Benewah County loses man to COVID-19 case count climbs

Benewah County on Tuesday lost its first resident to novel coronavirus, a man in his 60s who had been a COVID-19 patient at Benewah Community Hospital.

According to Panhandle Health, he is the 19th person to succumb to the illness in the five North Idaho counties.

“BCH is saddened to hear that one of our community members has passed away from COVID-19,” said Benewah Community Hospital CEO Chuck Lloyd. “BCH had the honor of caring for this community member for a short period of time before they were transferred to a higher level of care. Our thoughts and prayers are with the family during this difficult time. BCH is committed to ensuring that our community, staff, and healthcare providers remain safe and healthy.”

PHD logged 81 new confirmed North Idaho COVID 19 cases for the day ending at noon Tuesday, bringing the total case count to 2,275, 18 classed as probable, the rest confirmed.

In the Panhandle Health District, only Boundary County went with no new cases reported yesterday, staying at 37, with 23 cases active. Only Boundary and Bonner Counties have made it to date with no COVID-19 deaths.

Kootenai County had 47 new cases, bringing its total to 1,849, 12 probable and 1,837 confirmed. 638 cases are active, 18 fatal. Bonner County had one new case to bring the case count to 183, six probable and 63 active. Shoshone County saw 25 new cases for a total of 121, all confirmed by lab test, with 78 active and two dead. Benewah County saw five new cases to bring its total to 63, all confirmed, with 26 cases active and now one dead.

PHD and all North Idaho hospitals urge all area residents to take precautions to slow the spread of COVID-19.

This includes, practicing physical distancing, wearing cloth face coverings in public places, practicing good hand hygiene, staying home when sick, sanitizing high-touch surfaces regularly and isolating immediately if you show symptoms of COVID-19.

According to the CDC, people with COVID-19 have had a wide range of symptoms reported – ranging from mild symptoms to severe illness.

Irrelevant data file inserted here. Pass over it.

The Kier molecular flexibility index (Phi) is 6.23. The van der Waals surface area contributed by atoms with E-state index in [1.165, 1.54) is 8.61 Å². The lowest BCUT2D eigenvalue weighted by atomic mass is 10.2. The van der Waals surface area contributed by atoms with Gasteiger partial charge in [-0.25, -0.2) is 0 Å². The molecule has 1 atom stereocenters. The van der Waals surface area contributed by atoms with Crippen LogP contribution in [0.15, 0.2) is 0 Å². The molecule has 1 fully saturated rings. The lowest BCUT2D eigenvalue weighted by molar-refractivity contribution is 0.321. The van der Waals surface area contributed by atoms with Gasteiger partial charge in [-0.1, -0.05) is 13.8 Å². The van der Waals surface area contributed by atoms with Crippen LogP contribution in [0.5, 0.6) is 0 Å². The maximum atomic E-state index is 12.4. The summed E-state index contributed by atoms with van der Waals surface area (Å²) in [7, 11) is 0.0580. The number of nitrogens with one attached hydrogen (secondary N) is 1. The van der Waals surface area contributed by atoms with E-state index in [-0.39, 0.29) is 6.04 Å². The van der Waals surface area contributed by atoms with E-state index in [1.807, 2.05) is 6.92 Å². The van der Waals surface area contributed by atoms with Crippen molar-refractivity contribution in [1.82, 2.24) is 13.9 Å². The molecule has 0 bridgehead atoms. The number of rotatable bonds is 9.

Symptoms may appear two – to 14-days after exposure to the virus. People with these symptoms may have COVID-19:

  • Fever or chills
  • Cough
  • Shortness of breath or difficulty breathing
  • Fatigue
  • Muscle or body aches
  • Headache
  • New loss of taste or smell
  • Sore throat
  • Congestion or runny nose
  • Nausea or vomiting
  • Diarrhea

This list does not include all possible symptoms.

For more information regarding COVID-19, visit panhandlehealthdistrict.org/covid-19 or call the Panhandle Health District Hotline, 877-415-5225, between 8 a.m. and 5 p.m. Monday through Friday.

Statewide, Idaho saw its COVID-19 case count climb by 495 cases as of 5 p.m. August 11, bringing the state to 25,595 cases and 246 dead, a rate of 13.8 Idahoans dead per 100,000 residents.

According to the Centers for Disease Control, based on 2017 vital statistics records, flu was the ninth leading cause of death three years ago, with 255, a rate of 13.7. Heart disease was the leading killer with 3,084 for a rate o 162.4.

In that same year, 280 Idahoans died of firearm-related causes, a rate of 16.4 per 100,000, 236 died of drug overdose, 14.4, 392 died by their own hand, 23.2, and 50 Idahoans were murdered, a rate of three per 100,000.

Montana saw 97 new cases as of 10 a.m. Tuesday, bring the state total to 5,104, with 1,485 active cases and 77 dead. There were no new cases confirmed in Lincoln County, which has 77 total cases, a dozen active. Flathead County saw five new cases, bringing its total to 352, with 65 cases active.

Nationwide, the Centers for Disease Control and Prevention logged 40,522 new cases on Tuesday (2,377 more people than call Post Falls, Idaho’s ninth most populous city, home), bringing the nation’s total to over five-million. The U.S. lost 565 citizens to COVID-19 Tuesday.

On Tuesday, Creston Town officials encouraged its residents not to let down the vigilance required to flatten the pandemic’s curve.

“Town of Creston Council and staff ask that citizens continue to follow the advice of the provincial and federal health authorities,” information officer Kirsten Dunbar wrote in Tuesday’s daily town update. “In the words of Dr. Bonnie Henry, ‘fewer faces, larger spaces,’ make sure you avoid crowded areas, wash your hands, maintain a physical distance of two meters or six feet from those outside your bubble and stay home if you are unwell. As always, kindness and patience towards each other is key to moving through this pandemic together. Thank you Creston for your part in reducing the spread of COVID-19 in our community and beyond.”

As of 4:30 p.m. Tuesday, the Interior Health Region of British Columbia counted two new COVID-19 cases, bringing the total count to 393. One person is currently hospitalized, two have died and 377, 96-percent, have recovered.

Province-wide, there were 46 new cases confirmed Tuesday, bringing the total to 4,111 cases. Eight BC residents were hospitalized as of 4:30 p.m. August 11, five in intensive care, 3,444 have recovered and 195 have died.

According to Johns Hopkins statistics as of 5:27 a.m. Eastern Daylight Time today, 5,141,879 United States residents have been infected with novel coronavirus since the onset of the pandemic, and 164,545 Americans have died.

Canada has had 122,389 cases and 9,038 deaths.

Worldwide, 20,372,619 people have experienced COVID-19 and for 743,344, the experience proved fatal in just over eight months.

That’s 16,133 more people than call Denver, Colorado, population 727,211, home. Hayden, Idaho, counts 16,012 residents.

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